KEY ISSUES AND TRENDS
- Demand for touring throughout the region is growing.
- Wagga Wagga is well serviced for professional performing arts through the Civic Theatre.
- Small towns in the region are working with organisations such as Critical Stages, Musica Viva, Monkey Baa Theatre, the Riverina Conservatorium of Music and Eastern Riverina Arts.
- Small audience capacity in some towns makes tours financially unviable, particularly when all the risk is placed on the presenter. Presenters are reluctant to take risks when new opportunities are presented.
- There is an increasing willingness to work with others to build small independent tours.
- Each LGA has different infrastructure issues and trends.
- Wagga Wagga lacks a small, flexible community performance spaces but opportunities for visual artists exist.
- A number of towns are looking at developing community art spaces, comprising small gallery spaces, studios and performance spaces.
- Larger centres like Young are starting to outgrow their current facilities and will be looking to develop their aging infrastructure.
CaLD and Aboriginal
- Wagga Wagga is the region’s centre with highest percentage of CALD people.
- A new street festival Fusion is entering into its fourth year celebrating the cultural diversity of Wagga Wagga.
- Aboriginal arts activity is happening in the region but could benefit from a co-ordinated development strategy to determine regional priorities.
- CSU have established a Wiradjuri language and cultural heritage recovery group and are introducing a new course in Wiradjuri culture.
- Strategies for the establishment of Wiradjuri cultural centre require developing and support.
- A partnership between Dlux Media, Wagga Wagga City Council and Eastern Riverina Arts is focusing on school retention for Aboriginal and CALD students using digital technology arts and sciences.
- Most graduates from CSU tend to leave for metropolitan centres.
- Space, facilities, cost of living and demand for trained professionals make the region attractive for early career artists.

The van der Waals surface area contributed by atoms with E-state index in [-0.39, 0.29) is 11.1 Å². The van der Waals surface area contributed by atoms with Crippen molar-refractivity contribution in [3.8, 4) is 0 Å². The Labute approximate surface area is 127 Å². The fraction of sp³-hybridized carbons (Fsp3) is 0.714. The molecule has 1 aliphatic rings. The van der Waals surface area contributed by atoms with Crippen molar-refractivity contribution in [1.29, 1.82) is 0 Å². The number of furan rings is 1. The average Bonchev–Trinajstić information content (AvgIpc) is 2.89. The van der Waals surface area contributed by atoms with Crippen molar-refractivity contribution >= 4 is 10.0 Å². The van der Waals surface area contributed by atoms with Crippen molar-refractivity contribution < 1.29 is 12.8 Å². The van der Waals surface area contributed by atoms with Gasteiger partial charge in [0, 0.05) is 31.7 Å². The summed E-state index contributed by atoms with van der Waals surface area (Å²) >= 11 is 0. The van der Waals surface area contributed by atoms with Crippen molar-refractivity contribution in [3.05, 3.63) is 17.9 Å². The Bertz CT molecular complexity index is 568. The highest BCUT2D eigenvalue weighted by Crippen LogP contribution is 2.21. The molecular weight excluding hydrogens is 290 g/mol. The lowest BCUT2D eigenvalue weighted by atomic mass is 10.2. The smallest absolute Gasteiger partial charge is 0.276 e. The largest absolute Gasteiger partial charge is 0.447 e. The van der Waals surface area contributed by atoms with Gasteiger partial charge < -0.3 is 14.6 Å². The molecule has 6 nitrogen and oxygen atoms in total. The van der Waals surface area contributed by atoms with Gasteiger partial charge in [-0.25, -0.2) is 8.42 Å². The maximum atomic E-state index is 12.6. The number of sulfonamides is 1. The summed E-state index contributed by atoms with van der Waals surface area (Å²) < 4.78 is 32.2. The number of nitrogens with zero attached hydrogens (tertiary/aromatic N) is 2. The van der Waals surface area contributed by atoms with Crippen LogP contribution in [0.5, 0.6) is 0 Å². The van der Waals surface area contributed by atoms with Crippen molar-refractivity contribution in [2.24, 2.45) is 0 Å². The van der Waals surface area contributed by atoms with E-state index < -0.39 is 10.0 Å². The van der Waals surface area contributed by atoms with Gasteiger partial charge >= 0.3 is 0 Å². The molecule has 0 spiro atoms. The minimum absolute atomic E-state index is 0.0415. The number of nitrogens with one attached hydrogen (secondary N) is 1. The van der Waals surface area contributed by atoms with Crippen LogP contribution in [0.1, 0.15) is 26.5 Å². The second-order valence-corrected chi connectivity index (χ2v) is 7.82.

- Limited traditional employment opportunities for artists and arts workers.
Education and Training
- TAFE closure of arts courses across the region impacts on training, with people required to travel to Wagga Wagga.
- There is a need to explore ways to retain CSU graduates for a short time after graduation.
Strengths, weaknesses, opportunities and threats as identified by key sector representatives are as follows:
- Willingness by councils, non-government organisations and arts organisations to partner on regional/cross LGA arts and cultural projects.
- Strong community investment in cultural facilities.
- Strong networking and communication between arts organisations, other non-government organisations and councils.
- Excellent facilities and infrastructure.
- Small but passionate market for arts and cultural product in towns outside of Wagga Wagga.
- Aging population and population decline.
- Difficulties in promoting arts and cultural activity outside the region.
- A sense of disconnectedness with broader arts community as only a small pool of artists attempt to engage with the broader arts community.
- Lack of youth arts development.
- Wagga Wagga Base Hospital redevelopment has major potential for public art programs.
- A focus for Wiradjuri cultural development through CSU’s Wiradjuri language and cultural heritage recovery group.
- Development of a volunteer presenter network.
- To encourage graduates of CSU creative industries to remain in the region to develop their artistic practice and work.
- Space is available for studio, exhibition and performance across the region both in established venues and in repurposed spaces.
- Festivals are predominantly volunteer run and subject to burnout.
- Less opportunity for arts training due to TAFE closure.
- Most arts/cultural organisations are volunteer run or reliant on project funding.
- Increased competition within the region for funding.
- Recent disaster level flooding has impacted on economy and Council’s budgets.